Our daughter Katarina was diagnosed with Wilson’s disease when she was only four years old. We were very fortunate that it was an early diagnosis, and the disease was caught and treated before severe symptoms started occurring.
The doctor that initially diagnosed my daughter has continued to care for her, and she has done an amazing job. Whether it’s staying on top of the latest treatments or discovering new devices that can help monitor and treat my daughters Wilson’s disease, our doctor has done it all from the start, and we are immensely grateful for all the help that she has given us.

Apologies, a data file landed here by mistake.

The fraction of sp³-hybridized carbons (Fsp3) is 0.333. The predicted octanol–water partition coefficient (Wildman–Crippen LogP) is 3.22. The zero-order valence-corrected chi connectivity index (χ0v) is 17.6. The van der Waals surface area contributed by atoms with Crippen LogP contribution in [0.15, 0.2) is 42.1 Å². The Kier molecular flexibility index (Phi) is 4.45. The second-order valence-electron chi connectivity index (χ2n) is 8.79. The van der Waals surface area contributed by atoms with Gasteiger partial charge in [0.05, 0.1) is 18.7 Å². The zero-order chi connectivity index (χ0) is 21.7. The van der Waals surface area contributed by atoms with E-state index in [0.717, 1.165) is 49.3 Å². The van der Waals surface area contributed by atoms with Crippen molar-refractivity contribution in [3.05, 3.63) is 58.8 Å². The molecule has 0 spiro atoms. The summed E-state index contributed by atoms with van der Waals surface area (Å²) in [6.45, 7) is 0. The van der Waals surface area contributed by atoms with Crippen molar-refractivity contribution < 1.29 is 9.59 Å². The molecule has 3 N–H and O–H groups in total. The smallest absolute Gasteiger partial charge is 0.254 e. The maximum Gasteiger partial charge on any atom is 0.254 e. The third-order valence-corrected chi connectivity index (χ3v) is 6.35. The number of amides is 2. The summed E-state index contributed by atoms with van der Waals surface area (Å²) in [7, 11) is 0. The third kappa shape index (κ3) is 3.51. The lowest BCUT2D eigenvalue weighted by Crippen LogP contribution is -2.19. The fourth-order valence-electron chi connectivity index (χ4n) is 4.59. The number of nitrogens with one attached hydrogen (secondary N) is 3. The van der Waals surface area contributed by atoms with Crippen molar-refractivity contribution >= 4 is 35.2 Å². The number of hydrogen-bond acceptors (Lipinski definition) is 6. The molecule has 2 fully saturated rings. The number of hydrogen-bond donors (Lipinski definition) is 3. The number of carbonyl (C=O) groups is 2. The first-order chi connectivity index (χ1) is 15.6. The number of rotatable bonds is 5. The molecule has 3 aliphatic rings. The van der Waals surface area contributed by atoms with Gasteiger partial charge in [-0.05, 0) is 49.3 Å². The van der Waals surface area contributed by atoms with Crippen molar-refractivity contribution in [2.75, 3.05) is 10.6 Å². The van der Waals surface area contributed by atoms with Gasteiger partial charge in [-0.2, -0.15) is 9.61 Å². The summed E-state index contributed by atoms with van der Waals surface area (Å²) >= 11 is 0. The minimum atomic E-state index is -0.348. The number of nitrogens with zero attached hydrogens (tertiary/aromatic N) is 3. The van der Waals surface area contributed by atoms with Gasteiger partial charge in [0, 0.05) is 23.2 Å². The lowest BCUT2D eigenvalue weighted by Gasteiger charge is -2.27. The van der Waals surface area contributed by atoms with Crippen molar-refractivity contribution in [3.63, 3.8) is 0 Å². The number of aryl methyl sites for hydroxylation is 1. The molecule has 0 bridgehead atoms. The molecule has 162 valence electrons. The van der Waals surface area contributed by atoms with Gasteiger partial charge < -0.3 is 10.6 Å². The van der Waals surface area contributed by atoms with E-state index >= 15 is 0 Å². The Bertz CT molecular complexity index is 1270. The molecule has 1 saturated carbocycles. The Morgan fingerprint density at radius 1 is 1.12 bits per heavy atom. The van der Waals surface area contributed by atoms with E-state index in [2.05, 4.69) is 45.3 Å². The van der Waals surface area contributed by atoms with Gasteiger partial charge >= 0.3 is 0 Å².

We feel that it is our mission to bring awareness that would first lead to earlier diagnosis, then to help raise funds for the research to find safer treatments and finally a cure so that others will not suffer the devastating effects of this not-so-known disease.
We would like to be able to support patients and help their families through their journey.
Katarina just turned 18. This experience of getting diagnosed led to her career interest in health sciences, which she is going to study at Stonehill College starting this fall, September 2018.